Thursday 20 September 2007
In ancient Greece, the Scythians were at first known as mysterious “milkers of mares”. To Jeremiah, the Old Testament prophet, the Scythian mounted archers crossing Palestine to raid Egypt were “midnight people”.
Detailed reports about the rider-nomads came only some 2,500 years ago from the widely travelled Greek historian Herodotus.
Now a major archeological exhibition offers an exhaustive overview of the life and history of the enigmatic tribes that ruled the steppes in Eastern Europe and Asia for more than 500 years BC and had a little-known but highly developed culture. Museums and institutes in eight European and Asian countries worked together in preparing the impressive show at Berlin’s Martin Gropius building. Many objects on display have never been shown in the West, among them magnificent samples excavated only in recent years.
The show’s title, Under the Sign of the Golden Griffin: the Royal Graves of the Scythians, refers to Herodotus’ claim that they originated in a “Land of the Gold-Guarding Griffins”. The griffin, a mythological animal with the body of a lion and the head of an eagle, can be seen on many artifacts recovered by archeologists.
However, Herodotus made scarce mention of the enormous amounts of gold, silver, bronze and electrum (a gold and silver alloy) that the Scythians wore and used, and which are now fascinating exhibition visitors.
The show was triggered by a sensational find made by a German-Russian team between 2001 and 2003 on a southern Siberian plain popularly known as the Valley of the Kings. In one of untold burial mounds in the region, the team excavated the grave of a royal couple in a chamber three metres deep containing a vast amount of gold objects. It was a unique discovery because grave robbers, known to have been active since antiquity, obviously abandoned search of this mound after uncovering other chambers that were empty.
Many of the artifacts from this find are on view at the exhibition. They range from a neck ring weighing a little over three pounds to more than 5,000 tiny golden figurines of panthers decorating the capelike mantles of the prince and his wife.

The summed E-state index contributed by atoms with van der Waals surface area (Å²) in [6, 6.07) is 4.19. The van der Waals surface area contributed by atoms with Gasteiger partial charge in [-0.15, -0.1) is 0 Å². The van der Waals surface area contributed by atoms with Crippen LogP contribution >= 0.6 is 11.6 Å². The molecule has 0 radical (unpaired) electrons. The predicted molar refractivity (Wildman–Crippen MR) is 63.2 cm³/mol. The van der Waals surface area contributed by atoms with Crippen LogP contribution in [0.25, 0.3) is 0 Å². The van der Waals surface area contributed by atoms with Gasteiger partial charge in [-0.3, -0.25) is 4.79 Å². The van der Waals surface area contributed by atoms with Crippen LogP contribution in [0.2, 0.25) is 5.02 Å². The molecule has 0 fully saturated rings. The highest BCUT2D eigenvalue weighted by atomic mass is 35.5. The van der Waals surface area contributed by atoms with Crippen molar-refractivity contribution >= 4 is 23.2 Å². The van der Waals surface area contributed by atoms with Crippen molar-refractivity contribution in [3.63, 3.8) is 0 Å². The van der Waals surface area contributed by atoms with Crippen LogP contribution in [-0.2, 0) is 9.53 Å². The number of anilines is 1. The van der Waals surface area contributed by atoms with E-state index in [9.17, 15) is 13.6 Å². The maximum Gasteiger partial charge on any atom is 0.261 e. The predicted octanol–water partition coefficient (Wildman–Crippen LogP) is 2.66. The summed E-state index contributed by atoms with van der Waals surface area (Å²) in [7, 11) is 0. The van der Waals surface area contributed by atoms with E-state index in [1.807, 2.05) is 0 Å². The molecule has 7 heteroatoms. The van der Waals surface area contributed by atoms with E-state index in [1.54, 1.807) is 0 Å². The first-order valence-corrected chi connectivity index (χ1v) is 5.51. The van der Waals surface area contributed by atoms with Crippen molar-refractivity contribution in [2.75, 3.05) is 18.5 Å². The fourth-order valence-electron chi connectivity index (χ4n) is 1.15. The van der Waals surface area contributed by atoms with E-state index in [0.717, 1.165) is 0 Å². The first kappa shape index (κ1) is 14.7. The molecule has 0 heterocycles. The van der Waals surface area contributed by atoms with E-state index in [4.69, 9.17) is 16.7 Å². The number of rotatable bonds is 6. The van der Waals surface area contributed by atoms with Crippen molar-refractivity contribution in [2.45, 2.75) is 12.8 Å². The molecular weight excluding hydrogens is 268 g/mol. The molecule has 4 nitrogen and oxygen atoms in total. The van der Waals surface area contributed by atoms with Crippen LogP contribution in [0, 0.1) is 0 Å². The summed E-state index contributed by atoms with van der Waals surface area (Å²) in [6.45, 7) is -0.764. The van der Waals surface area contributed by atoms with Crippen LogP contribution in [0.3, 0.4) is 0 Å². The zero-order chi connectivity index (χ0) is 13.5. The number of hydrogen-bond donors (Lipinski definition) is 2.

The German Archeological Institute compared the importance of the find to the discovery of Tutankhamun’s tomb in 1922 near Luxor, Egypt, in what is also known as the Valley of the Kings.
Research established that the prince died of prostate cancer in the 7th century BC. The much younger and healthy wife showed no traces of violence. But given the Scythians’ horrifying funerary ritual described by Herodotus, she hardly died of natural causes. That ritual demanded that the widow, aides and servants must immediately follow the prince or king into death. The same applied to the horses.
The skeletons of 41 slain men and women and the remains of 14 horses, all strangled or killed with battle axes, were found in other chambers of the burial mound. The funeral ceremony also included the smoking of marijuana, according to research verifying an observation already made by Herodotus.
Last year, a German-Russian-Mongolian team made another spectacular find in the permafrost of the Mongolian side of the Altai Mountains near the Russian border. In a stone-covered mound, the archeologists discovered the frozen remains of a Scythian warrior who died some 2,500 years ago. The partly mummified, completely clothed warrior is also displayed at the exhibition, his armament and other equipment well preserved.
The man wore a sable-rimmed fur coat and woolen trousers and his legs were stuck in boots made of felt similar to the grey blanket on which he was lying. His headdress, still to be restored, was decorated with wooden animal figurines originally covered with gold foil. The excellent preservation of the clothing permits detailed scientific research.
The “Golden Man of Issyk”, discovered in the 1970s in Kazakhstan, is also a main attraction at the show. It is the life-size reconstruction of the clothing of a youth whose corpse was literally strewn with jewelry and thousands of plates and platelets of gold.
A golden pectoral of compelling beauty found in 1971 and lent by the Ukrainian National Museums is sure to be an eye-catcher, too. A photograph of it makes the cover the detailed exhibition catalogue.
The show gives proof of the fabulous wealth the Scythians amassed by controlling important east-west trade routes. But it leaves unanswered the question how such highly detailed golden masterpieces could be created with simple hand tools.
The Golden Comb from the fabled “Siberian Collection” of Peter the Great at St. Petersburg’s Hermitage Museum is a dazzling example of such masterly goldsmithing.
The Russian Czar was the first among European Royalty to appreciate Scythian art and begin an important collection in the early 18th century. This started a bit of archeological research which was scientifically intensified only some 50 years ago.
The show will move to Munich next month and then to Hamburg in 2008. Several major items, including the famous golden comb, will return to the lenders at the end of the Berlin run.